Gundriver, Gundriver No. 1


From the heavy metal of an Apache Helicopter to Heavy Metal tracks is the path of former Army Pilot, Tom Potter. He, along with Scott Siegel (vocals), Crazy Tomes (bass/vocals) and Alex Rivas (drums) make up the heavy-hitting Rockers, Gundriver. But what’s interesting is that Potter is also a student of the craft studying Audio Engineering at L.A.’s Musician’s Institute. Now, the quartet is prepping to release their 11-track debut LP, appropriately named Gundriver No. 1. With heavy leanings on the electric guitar and vocal tandem, the high-energy tracks evoke the nostalgic days when the hair was big; the makeup was abundant and Rock was the way of the walk.

The Rock leanings are immediately apparent on “Against The Darkness” with staunch opening guitar work and Siegel’s gruff, but upper tenor vocal delivery. Dour electric solo work makes an appearance at the midpoint again illustrating the cohesion limelight sharing of vocals and lead a la Lee Roth/Van Halen or Ozzy/Randy. Title track “Gundriver” follows in much the same vein with chug guitar, riff work and fills intermittently appearing alongside the vocals into midpoint solo to outro. “Never” breaks the structure with its organ-laced, melody electric, ballad vibe. Siegel’s usually gruff vocal delivery is replaced with a polished, Bluesy swagger. Midpoint is vibraphone-style keys and electric solo with the effects toned down. It’s a proper transition from the opening two tracks. “Rein” opens to urgent electric riff work before the staccato rhythm section helps the track build from the background through to the chromatic note work that ushers the in the verses. This one progresses rather than blast forth from the opening notes. The Rawk electric returns on “Rip It” and continues through full blast in what is an up-tempo vocally driven powder keg of a track.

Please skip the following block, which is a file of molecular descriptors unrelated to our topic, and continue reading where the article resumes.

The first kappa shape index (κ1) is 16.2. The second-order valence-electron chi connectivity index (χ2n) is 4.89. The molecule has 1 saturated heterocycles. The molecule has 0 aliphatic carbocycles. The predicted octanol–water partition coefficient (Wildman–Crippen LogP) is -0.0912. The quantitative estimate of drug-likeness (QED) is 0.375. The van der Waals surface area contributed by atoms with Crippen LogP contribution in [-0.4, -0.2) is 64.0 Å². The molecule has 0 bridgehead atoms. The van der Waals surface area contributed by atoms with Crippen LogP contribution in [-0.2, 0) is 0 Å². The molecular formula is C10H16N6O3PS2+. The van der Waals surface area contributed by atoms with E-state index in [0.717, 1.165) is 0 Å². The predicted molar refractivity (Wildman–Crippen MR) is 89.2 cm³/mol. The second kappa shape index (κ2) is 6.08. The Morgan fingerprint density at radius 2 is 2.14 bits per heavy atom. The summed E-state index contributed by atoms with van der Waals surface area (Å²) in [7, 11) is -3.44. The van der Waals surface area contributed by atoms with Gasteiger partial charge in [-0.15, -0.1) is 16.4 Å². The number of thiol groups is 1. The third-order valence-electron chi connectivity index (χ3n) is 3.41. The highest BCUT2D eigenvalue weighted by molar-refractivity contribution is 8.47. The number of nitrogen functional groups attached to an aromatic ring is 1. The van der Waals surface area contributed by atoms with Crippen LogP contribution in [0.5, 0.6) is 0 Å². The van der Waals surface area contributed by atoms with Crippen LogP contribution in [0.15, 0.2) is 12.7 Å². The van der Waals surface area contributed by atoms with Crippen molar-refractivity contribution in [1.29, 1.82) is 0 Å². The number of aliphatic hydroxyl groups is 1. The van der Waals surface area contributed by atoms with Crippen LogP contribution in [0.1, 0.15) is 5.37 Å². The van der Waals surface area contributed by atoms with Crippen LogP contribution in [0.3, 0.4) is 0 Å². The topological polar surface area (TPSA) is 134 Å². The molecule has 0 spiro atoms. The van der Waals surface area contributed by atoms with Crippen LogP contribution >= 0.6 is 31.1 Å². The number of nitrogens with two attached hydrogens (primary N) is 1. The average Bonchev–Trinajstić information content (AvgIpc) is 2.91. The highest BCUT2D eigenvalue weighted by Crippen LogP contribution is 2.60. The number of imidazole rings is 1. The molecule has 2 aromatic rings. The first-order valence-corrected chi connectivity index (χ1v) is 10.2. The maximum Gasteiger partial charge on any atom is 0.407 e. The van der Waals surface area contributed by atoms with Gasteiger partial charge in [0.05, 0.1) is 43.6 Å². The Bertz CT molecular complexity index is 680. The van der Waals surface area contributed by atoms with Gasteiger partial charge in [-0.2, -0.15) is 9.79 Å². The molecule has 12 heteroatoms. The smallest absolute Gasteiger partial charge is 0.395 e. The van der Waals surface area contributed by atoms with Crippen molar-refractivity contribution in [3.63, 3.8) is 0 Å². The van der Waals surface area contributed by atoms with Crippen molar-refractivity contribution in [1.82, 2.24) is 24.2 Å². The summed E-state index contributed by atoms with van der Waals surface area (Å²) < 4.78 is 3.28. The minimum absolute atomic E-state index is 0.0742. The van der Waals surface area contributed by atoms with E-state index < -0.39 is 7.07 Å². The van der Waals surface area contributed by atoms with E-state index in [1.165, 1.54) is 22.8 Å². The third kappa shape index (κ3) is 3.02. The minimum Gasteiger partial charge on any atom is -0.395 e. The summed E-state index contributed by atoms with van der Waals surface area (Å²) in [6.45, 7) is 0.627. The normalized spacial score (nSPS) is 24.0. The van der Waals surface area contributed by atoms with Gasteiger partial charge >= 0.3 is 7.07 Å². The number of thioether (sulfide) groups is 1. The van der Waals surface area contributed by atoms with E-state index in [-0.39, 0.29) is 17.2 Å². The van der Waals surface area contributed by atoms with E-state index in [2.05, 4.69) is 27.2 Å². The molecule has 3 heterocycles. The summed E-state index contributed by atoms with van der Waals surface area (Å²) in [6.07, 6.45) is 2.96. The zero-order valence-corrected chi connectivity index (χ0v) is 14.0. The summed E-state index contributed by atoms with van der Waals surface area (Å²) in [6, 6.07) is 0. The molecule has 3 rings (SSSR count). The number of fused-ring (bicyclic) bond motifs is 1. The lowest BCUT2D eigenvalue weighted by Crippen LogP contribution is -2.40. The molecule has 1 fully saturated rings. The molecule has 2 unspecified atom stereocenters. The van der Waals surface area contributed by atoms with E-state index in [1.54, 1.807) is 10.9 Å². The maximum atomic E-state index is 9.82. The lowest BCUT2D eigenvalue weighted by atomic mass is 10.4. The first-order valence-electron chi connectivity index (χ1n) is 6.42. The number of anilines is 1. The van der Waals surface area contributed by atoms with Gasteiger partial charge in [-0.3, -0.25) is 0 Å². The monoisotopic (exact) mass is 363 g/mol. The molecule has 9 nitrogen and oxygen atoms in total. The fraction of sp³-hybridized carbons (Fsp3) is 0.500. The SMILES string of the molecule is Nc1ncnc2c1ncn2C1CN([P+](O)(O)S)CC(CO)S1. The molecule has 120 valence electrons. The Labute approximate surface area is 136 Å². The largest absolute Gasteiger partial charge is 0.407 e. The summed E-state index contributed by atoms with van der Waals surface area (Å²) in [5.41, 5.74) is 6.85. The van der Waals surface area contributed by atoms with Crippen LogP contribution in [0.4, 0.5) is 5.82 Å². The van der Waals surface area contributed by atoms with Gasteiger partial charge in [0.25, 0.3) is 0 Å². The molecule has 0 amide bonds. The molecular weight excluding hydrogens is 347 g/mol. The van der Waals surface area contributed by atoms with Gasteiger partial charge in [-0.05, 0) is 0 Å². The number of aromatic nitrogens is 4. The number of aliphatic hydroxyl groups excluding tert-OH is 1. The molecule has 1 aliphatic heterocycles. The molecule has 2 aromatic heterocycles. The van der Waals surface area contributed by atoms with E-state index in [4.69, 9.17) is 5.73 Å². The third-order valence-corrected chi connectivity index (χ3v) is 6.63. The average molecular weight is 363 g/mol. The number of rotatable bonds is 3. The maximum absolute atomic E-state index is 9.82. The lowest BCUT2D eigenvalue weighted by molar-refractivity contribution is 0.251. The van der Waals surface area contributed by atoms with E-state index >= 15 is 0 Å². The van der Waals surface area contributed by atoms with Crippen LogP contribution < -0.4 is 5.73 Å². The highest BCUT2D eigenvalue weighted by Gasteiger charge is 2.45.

Musically the group is tight and their sound is solidified to the throwback Rock days of yore. And they are good at it. But the sound on the collection of tracks I got is simply missing something. There is a diggable amateurishness about it and fans of the genre will certainly hear familiar facets of their favorite Heavy Metal bands. But there is a final polish missing on the recording aspect of the album as it stands and it needs it.

Christopher West –

I give this 2.5/5 Skopes.

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